One of the most frequent criticisms of value-added and other growth models is that they are “unstable” (or, more accurately, modestly stable). For instance, a teacher who is rated highly in one year might very well score toward the middle of the distribution – or even lower – in the next year (see here, here and here, or this accessible review).
Some of this year-to-year variation is “real.” A teacher might get better over the course of a year, or might have a personal problem that impedes their job performance. In addition, there could be changes in educational circumstances that are not captured by the models – e.g., a change in school leadership, new instructional policies, etc. However, a great deal of the the recorded variation is actually due to sampling error, or idiosyncrasies in student testing performance. In other words, there is a lot of “purely statistical” imprecision in any given year, and so the scores don’t always “match up” so well between years. As a result, value-added critics, including many teachers, argue that it’s not only unfair to use such error-prone measures for any decisions, but that it’s also bad policy, since we might reward or punish teachers based on estimates that could be completely different the next year.
The concerns underlying these arguments are well-founded (and, often, casually dismissed by supporters and policymakers). At the same time, however, there are a few points about the stability of value-added (or lack thereof) that are frequently ignored or downplayed in our public discourse. All of them are pretty basic and have been noted many times elsewhere, but it might be useful to discuss them very briefly. Three in particular stand out.
Even a “perfect” value-added measure would not be perfectly stable. Let’s say that all students were randomly assigned to schools and classes, or that some brilliant econometrician devised the “perfect” value-added model. In other words, suppose we could calculate unbiased estimates of teachers’ causal impact on their students’ test performances. Unfortunately, these scores could still be rather unstable between years, not only because “true” teacher performance does actually vary over time, but also because students, for a variety of reasons (e.g., distractions, sickness, etc.), can take the same test twice and get different scores. Larger samples and statistical adjustment techniques can help “smooth out” this imprecision, but they cannot eliminate it. One implication here is that there’s a “ceiling” on the consistency of value-added estimates (and other measures). We should keep that in mind when interpreting measures of consistency, such as year-to-year correlations.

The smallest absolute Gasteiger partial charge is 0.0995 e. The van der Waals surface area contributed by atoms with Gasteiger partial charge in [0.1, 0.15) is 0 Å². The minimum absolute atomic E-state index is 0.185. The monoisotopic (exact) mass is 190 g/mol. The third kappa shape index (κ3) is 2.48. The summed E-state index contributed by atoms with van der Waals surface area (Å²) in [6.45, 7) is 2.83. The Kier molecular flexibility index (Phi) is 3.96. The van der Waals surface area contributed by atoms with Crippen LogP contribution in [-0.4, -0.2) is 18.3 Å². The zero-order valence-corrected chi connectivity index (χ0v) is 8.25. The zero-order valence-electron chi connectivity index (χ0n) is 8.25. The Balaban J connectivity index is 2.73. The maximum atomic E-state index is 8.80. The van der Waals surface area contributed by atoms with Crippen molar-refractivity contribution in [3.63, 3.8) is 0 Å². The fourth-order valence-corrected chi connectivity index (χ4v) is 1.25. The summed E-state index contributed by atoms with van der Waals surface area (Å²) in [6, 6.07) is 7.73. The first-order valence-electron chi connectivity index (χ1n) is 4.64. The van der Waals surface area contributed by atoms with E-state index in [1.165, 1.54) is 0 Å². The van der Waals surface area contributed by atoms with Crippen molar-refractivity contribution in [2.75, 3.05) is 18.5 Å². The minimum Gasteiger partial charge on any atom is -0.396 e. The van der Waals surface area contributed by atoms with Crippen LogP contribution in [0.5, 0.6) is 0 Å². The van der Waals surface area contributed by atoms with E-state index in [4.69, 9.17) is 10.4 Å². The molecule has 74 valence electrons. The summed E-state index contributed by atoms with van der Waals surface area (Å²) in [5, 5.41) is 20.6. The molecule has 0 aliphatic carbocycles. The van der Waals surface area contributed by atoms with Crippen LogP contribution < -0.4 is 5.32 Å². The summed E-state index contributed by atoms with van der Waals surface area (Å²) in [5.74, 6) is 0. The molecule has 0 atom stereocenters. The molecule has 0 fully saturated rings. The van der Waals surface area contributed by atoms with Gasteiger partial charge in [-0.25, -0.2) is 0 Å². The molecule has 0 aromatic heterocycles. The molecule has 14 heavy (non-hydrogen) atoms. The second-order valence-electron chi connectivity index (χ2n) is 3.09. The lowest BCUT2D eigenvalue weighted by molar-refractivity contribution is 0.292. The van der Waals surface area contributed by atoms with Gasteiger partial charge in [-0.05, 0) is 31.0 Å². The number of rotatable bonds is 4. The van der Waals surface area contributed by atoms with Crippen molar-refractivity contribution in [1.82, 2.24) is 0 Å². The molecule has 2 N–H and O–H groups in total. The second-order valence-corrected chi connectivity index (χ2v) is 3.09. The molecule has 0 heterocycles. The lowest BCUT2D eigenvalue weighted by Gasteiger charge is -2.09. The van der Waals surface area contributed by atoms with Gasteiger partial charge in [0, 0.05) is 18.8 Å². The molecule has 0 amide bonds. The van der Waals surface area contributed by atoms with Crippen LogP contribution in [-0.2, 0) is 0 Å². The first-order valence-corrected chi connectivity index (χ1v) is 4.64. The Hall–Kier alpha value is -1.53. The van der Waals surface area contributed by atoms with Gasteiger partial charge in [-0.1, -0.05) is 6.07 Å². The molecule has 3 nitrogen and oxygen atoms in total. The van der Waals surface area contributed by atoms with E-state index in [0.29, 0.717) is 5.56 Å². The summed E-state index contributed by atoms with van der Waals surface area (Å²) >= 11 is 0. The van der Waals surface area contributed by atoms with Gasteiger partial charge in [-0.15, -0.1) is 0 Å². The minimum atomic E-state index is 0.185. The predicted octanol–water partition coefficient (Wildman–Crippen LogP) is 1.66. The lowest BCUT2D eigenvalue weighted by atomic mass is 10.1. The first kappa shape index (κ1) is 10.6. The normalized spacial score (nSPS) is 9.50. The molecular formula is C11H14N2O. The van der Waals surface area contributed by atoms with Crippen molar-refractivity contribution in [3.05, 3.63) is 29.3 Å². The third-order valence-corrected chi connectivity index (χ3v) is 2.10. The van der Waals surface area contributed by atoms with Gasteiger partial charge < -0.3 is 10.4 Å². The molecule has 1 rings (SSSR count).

More stable does not always mean better. This is kind of the flip side of the first point. Just as unbiased estimates might still be unstable, more stable scores are not necessarily less biased. If a time-strapped principal gives the same rating to all her teachers over a two-year period, those scores will be perfectly stable. But they’re probably not very accurate. Similarly, if teachers are routinely assigned higher- or lower-performing students, and the model doesn’t pick up on that, this can generate what appears to be “real” stability in their scores. In other words, the estimates are more consistent, but only because they are consistently biased (see Bruce Baker’s discussion). Thus, we should be very careful not to base our opinions about any performance measure’s utility just on precision or stability. There is a difference between precise measurements (“reliability”) and measurements that are telling us what we want to know (“validity”). Both are necessary, neither is sufficient.
Alternative measures are also noisy and fluctuate between years. Measuring performance is a difficult endeavor in any context, but it is particularly tough when you’re dealing with something as complicated and elusive as good teaching. This is evident in the fact that classroom observation scores, even when done carefully and correctly, are also only modestly stable, and can vary quite a bit by evaluator. Needless to say, the fact that noise is everywhere doesn’t mean that we should just ignore it. It does, however, mean that any reliability-based criticism of value-added must also address the reliability of alternatives. If instability is a dealbreaker, you’ll have a tough time finding anything suitable.
Again, the precision of value-added – or of any measure – is an extremely important consideration. You don’t want to reward or punish teachers based on scores that are completely off-base and very different the next year. However, one must keep in mind that some instability is to be expected (and it’s not always bad), that each measure’s imprecision must be viewed in relation to the alternatives, and that there is a difference between reliability and validity.
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